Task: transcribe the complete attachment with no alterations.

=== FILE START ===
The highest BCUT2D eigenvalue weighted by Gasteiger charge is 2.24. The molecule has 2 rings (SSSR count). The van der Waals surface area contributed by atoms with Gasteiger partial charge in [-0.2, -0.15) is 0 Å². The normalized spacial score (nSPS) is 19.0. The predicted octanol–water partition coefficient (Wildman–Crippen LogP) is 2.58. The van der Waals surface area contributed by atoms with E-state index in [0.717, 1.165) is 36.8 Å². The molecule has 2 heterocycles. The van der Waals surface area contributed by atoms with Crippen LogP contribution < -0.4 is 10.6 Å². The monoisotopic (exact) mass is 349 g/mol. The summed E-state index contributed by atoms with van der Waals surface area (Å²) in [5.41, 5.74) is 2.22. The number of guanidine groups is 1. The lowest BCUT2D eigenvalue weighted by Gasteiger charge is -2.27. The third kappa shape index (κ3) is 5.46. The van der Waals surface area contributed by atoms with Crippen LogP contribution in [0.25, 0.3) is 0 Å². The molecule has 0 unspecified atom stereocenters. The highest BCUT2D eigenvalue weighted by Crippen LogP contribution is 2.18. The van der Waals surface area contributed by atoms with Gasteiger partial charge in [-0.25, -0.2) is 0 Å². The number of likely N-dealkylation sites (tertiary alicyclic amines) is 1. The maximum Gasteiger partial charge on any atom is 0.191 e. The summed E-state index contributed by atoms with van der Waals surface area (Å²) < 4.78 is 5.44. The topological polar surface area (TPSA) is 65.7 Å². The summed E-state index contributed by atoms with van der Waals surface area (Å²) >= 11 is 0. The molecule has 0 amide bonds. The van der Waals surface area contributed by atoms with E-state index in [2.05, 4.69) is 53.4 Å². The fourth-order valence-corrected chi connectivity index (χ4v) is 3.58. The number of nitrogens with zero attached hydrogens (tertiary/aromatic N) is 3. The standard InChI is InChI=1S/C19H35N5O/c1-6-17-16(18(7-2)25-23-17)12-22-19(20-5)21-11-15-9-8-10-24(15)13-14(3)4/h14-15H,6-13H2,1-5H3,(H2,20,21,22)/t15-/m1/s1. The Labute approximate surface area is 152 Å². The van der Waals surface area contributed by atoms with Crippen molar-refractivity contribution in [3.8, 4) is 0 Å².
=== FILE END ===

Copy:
The highest BCUT2D eigenvalue weighted by Gasteiger charge is 2.24. The molecule has 2 rings (SSSR count). The van der Waals surface area contributed by atoms with Gasteiger partial charge in [-0.2, -0.15) is 0 Å². The normalized spacial score (nSPS) is 19.0. The predicted octanol–water partition coefficient (Wildman–Crippen LogP) is 2.58. The van der Waals surface area contributed by atoms with E-state index in [0.717, 1.165) is 36.8 Å². The molecule has 2 heterocycles. The van der Waals surface area contributed by atoms with Crippen LogP contribution < -0.4 is 10.6 Å². The monoisotopic (exact) mass is 349 g/mol. The summed E-state index contributed by atoms with van der Waals surface area (Å²) in [5.41, 5.74) is 2.22. The number of guanidine groups is 1. The lowest BCUT2D eigenvalue weighted by Gasteiger charge is -2.27. The third kappa shape index (κ3) is 5.46. The van der Waals surface area contributed by atoms with Crippen LogP contribution in [0.25, 0.3) is 0 Å². The molecule has 0 unspecified atom stereocenters. The highest BCUT2D eigenvalue weighted by Crippen LogP contribution is 2.18. The van der Waals surface area contributed by atoms with Gasteiger partial charge in [-0.25, -0.2) is 0 Å². The number of likely N-dealkylation sites (tertiary alicyclic amines) is 1. The maximum Gasteiger partial charge on any atom is 0.191 e. The summed E-state index contributed by atoms with van der Waals surface area (Å²) < 4.78 is 5.44. The topological polar surface area (TPSA) is 65.7 Å². The summed E-state index contributed by atoms with van der Waals surface area (Å²) >= 11 is 0. The molecule has 0 amide bonds. The van der Waals surface area contributed by atoms with E-state index in [2.05, 4.69) is 53.4 Å². The fourth-order valence-corrected chi connectivity index (χ4v) is 3.58. The number of nitrogens with zero attached hydrogens (tertiary/aromatic N) is 3. The standard InChI is InChI=1S/C19H35N5O/c1-6-17-16(18(7-2)25-23-17)12-22-19(20-5)21-11-15-9-8-10-24(15)13-14(3)4/h14-15H,6-13H2,1-5H3,(H2,20,21,22)/t15-/m1/s1. The Labute approximate surface area is 152 Å². The van der Waals surface area contributed by atoms with Crippen molar-refractivity contribution in [3.8, 4) is 0 Å².